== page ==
Address to the 2006 Economic and Social Outlook Conference, Melbourne, 2November
In the past decade and a half Australia’s performance has improved dramatically, with GDP perperson growing faster, on average, than in the OECD. Managing this level of prosperity requires avoiding inappropriate responses to developments such as the information and communications technology revolution, population ageing and the re-emergence of China and India. We also need to address long standing policy failures such as the inappropriate pricing of natural resources and the deprivation suffered by most indigenous Australians.
In the mid-1980’s The Economist magazine summed up Australia in the following terms: ‘… if you look at history, Australia is one of the best managers of adversity the world has seen — and the worst manager of prosperity.’
This rather pithy one-liner was revived by Don Stammer in 2002. Don and others have since concluded that the statement is no longer true. Of course, challenges remain. But things have changed. Due to much improved macroeconomic and structural policy frameworks, we have enjoyed the longest period of low-inflation growth in our economic history and, importantly, we have so far managed to avoid the policy errors committed in earlier episodes of prosperity. That optimistic thesis is now firmly established and is reflected in economic surveys by the OECD and the IMF.
Chart 1 illustrates the essence of the story. It shows the gap between Australian and OECD average levels of real GDP per capita — the most frequently used measure of average living standards.
Chart 1: Australia’s economic revival
The difference between Australian and OECD average GDP per person
OECD includes only the 24 longest standing member countries.
Source: Groningen Growth and Development Centre and The Conference Board, Total Economy Database, September 2006, http://www.ggdc.net.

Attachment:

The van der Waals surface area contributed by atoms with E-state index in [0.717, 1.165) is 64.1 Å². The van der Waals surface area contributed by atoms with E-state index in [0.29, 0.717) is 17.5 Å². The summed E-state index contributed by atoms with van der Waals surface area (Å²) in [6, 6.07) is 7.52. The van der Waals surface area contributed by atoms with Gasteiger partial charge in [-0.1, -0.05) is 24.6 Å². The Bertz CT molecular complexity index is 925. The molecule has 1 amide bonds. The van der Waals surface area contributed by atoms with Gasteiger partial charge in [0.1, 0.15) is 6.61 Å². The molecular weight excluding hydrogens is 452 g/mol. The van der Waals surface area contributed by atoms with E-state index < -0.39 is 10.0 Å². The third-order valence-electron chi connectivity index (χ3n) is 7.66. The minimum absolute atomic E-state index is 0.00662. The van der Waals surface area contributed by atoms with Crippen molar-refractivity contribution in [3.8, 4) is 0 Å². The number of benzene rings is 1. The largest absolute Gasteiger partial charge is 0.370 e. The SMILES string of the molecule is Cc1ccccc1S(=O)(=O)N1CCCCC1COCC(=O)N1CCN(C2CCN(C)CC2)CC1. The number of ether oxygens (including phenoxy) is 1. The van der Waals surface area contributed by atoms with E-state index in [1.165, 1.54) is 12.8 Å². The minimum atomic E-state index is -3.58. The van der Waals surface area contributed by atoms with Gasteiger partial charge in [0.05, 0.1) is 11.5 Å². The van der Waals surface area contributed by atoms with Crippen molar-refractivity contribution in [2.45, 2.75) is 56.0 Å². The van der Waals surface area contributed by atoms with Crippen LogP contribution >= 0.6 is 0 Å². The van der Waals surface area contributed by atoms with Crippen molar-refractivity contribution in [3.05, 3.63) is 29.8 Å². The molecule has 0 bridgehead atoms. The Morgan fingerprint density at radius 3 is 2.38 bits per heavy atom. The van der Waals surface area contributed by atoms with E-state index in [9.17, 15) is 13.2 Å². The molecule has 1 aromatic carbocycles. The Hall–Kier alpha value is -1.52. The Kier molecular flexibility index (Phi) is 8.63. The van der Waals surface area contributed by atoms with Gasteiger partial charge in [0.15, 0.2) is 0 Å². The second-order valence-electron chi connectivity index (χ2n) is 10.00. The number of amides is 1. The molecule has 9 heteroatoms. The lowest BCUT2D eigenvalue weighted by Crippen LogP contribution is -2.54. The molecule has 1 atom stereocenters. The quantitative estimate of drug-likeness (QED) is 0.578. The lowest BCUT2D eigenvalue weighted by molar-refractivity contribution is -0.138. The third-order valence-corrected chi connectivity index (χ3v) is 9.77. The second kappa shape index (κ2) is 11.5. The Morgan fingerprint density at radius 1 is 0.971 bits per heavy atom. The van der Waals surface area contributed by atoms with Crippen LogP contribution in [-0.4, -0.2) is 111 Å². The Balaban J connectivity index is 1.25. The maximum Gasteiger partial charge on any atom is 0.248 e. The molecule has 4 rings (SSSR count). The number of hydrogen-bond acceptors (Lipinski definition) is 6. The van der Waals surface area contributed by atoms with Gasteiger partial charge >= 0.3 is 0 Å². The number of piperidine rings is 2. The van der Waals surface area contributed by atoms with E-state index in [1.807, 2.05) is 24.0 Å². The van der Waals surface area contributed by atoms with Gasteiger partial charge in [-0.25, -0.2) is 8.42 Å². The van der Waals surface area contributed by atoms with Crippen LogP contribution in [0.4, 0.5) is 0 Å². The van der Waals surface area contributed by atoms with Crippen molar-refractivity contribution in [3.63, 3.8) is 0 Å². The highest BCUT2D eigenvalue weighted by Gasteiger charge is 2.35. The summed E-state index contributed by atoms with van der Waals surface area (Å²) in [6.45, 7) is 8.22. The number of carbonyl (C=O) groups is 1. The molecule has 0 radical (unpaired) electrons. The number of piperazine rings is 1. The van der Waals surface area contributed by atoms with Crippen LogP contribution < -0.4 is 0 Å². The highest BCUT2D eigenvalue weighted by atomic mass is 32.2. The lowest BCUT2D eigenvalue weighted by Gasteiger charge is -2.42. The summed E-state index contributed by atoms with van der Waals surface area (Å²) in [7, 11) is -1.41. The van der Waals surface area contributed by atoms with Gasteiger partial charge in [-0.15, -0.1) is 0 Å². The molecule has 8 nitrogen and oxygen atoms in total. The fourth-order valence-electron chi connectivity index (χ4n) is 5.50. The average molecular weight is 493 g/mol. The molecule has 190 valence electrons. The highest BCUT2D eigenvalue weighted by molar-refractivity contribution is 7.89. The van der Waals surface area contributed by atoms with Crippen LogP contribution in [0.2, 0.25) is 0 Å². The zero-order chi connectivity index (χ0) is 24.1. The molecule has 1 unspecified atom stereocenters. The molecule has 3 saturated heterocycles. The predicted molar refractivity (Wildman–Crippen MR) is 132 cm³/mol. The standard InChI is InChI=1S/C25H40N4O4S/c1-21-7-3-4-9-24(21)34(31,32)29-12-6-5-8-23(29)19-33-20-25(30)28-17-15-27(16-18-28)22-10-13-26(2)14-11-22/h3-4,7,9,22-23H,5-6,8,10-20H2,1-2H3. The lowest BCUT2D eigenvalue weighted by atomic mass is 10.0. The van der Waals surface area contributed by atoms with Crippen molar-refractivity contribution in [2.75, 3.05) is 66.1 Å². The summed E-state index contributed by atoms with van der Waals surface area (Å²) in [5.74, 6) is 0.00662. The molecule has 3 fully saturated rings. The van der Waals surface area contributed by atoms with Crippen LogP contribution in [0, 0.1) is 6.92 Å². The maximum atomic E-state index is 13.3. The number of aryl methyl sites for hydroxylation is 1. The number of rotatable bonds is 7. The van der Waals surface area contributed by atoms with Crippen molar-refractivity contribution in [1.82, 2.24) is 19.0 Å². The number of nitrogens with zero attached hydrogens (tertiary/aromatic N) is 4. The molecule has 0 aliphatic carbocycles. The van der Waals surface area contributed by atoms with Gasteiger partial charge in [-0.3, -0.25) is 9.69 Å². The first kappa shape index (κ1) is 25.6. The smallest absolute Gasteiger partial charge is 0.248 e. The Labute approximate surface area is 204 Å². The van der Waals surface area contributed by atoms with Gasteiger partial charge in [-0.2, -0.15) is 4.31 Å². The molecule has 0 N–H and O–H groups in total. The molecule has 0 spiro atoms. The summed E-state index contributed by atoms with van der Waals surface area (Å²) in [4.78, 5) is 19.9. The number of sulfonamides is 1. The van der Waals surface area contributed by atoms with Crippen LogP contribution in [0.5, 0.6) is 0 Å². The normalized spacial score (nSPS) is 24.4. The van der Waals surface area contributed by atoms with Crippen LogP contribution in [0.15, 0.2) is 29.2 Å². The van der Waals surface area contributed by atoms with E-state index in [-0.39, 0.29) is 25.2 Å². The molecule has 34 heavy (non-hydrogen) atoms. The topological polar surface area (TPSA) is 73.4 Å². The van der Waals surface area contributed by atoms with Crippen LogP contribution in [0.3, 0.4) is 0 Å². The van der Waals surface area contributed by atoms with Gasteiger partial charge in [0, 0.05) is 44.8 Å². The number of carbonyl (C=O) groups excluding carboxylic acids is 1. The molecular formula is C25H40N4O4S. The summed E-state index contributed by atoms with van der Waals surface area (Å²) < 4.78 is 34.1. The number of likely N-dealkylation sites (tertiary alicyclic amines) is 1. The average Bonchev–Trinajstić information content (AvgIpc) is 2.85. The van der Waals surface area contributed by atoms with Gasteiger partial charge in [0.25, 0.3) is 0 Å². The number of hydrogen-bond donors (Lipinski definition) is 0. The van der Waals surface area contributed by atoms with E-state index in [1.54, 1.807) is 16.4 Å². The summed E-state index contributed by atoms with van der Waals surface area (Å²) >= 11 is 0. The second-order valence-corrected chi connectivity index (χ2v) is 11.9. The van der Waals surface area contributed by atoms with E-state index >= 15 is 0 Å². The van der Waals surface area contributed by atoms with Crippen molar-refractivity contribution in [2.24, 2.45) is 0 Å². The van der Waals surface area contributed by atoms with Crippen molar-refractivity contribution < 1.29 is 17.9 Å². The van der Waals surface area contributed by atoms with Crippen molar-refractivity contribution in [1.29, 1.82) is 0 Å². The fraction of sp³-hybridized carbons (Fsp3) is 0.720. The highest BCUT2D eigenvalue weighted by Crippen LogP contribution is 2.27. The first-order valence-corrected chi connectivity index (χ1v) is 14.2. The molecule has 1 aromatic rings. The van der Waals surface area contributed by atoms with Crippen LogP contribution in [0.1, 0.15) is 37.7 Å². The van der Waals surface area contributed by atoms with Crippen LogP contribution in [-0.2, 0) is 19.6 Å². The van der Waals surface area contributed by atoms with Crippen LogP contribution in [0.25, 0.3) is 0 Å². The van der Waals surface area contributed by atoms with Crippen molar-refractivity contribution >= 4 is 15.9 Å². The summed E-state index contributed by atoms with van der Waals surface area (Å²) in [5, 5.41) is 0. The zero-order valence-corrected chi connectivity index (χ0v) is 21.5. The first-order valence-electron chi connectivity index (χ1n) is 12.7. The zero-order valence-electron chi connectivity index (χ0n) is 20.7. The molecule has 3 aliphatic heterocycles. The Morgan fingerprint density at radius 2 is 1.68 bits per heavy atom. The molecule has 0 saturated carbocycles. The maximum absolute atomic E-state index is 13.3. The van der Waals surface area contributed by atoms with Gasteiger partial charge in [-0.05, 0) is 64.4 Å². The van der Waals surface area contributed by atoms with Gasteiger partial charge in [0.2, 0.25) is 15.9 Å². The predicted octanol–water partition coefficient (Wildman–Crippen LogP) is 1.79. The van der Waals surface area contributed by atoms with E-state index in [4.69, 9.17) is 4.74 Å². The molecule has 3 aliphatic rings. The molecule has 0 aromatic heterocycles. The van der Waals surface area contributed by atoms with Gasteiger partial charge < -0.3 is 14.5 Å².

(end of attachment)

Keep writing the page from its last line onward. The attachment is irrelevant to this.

In the four decades from 1950, our relative performance deteriorated in trend terms. But in the past decade and a half Australia’s performance has improved dramatically. GDP per person has grown faster, on average, than the OECD, raising Australia’s GDP per person from the bottom third of OECD countries in the early 1990s to the top third today. On this measure, the standard of living in Australia now surpasses all G7countries except the United States. That is our recent history, but it is not the end of the story.
Clearly, the history is only partial, since real GDP per capita in a year doesn’t measure everything that is relevant to the wellbeing of Australians.
And what of the future? Past success doesn’t mean that we will always manage prosperity well. If we are to do so, we will have to avoid policy error.
The risk of policy error has two principal sources: First, inappropriate responses to a set of largely exogenous structural shocks of medium- to long-term duration arising from the continuing information and communications technology revolution, population ageing and the re-emergence of China and India; and second, failure to appreciate the implications of past policy success for future policy discipline.
Even if we can avoid policy error, we won’t be able to say that we have managed prosperity well unless we have also taken the opportunity to correct for past mistakes— for doing better in areas of chronic policy failure, some stretching back over generations. There are three systemic challenges to policy reform in these areas. First, addressing many of the more obvious areas of policy failure will demand more from our federated system of governance than it has previously proved capable of delivering. The fragmented, uncommercial arrangements for the supply of water and energy illustrate both the problem and the reform challenge. Second, some of the problem areas might demand solutions that are simply too confronting to command wide-spread community support. The severe capability deprivation suffered by most indigenous Australians illustrates this challenge. And third, some of the more egregious instances of policy failure are rarely, if ever, seen in those terms — that is, we have a recognition problem. This challenge is illustrated by the failure of governments, stretching back to colonial times, to insist on the appropriate pricing of access to natural resources like water, timber and fish stocks; and by widespread environmental degradation, including a history of habitat destruction and species extermination. I don’t have time tonight to do justice to the issues raised in this third category, but I will have something to say about the other two.